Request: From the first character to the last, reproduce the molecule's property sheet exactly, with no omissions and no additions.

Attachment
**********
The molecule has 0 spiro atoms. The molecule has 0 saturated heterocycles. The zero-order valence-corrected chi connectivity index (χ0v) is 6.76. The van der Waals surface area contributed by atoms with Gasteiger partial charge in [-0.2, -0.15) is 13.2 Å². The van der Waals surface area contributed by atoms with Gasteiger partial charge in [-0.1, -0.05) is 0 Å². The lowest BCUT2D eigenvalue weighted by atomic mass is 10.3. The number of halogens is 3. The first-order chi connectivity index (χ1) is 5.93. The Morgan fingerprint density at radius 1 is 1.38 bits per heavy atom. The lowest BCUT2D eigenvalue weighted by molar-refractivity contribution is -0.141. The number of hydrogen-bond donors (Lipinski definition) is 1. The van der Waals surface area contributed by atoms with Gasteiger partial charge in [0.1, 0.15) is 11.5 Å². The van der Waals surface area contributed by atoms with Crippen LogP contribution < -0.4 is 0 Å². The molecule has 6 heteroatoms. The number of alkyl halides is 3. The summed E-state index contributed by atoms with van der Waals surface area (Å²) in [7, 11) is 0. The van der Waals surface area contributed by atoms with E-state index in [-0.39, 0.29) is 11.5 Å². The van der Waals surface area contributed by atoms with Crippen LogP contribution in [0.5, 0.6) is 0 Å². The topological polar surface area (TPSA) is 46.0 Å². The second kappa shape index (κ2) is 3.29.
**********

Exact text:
The molecule has 0 spiro atoms. The molecule has 0 saturated heterocycles. The zero-order valence-corrected chi connectivity index (χ0v) is 6.76. The van der Waals surface area contributed by atoms with Gasteiger partial charge in [-0.2, -0.15) is 13.2 Å². The van der Waals surface area contributed by atoms with Gasteiger partial charge in [-0.1, -0.05) is 0 Å². The lowest BCUT2D eigenvalue weighted by atomic mass is 10.3. The number of halogens is 3. The first-order chi connectivity index (χ1) is 5.93. The Morgan fingerprint density at radius 1 is 1.38 bits per heavy atom. The lowest BCUT2D eigenvalue weighted by molar-refractivity contribution is -0.141. The number of hydrogen-bond donors (Lipinski definition) is 1. The van der Waals surface area contributed by atoms with Gasteiger partial charge in [0.1, 0.15) is 11.5 Å². The van der Waals surface area contributed by atoms with Crippen LogP contribution < -0.4 is 0 Å². The molecule has 6 heteroatoms. The number of alkyl halides is 3. The summed E-state index contributed by atoms with van der Waals surface area (Å²) in [7, 11) is 0. The van der Waals surface area contributed by atoms with E-state index in [-0.39, 0.29) is 11.5 Å². The van der Waals surface area contributed by atoms with Crippen LogP contribution in [0.5, 0.6) is 0 Å². The topological polar surface area (TPSA) is 46.0 Å². The second kappa shape index (κ2) is 3.29.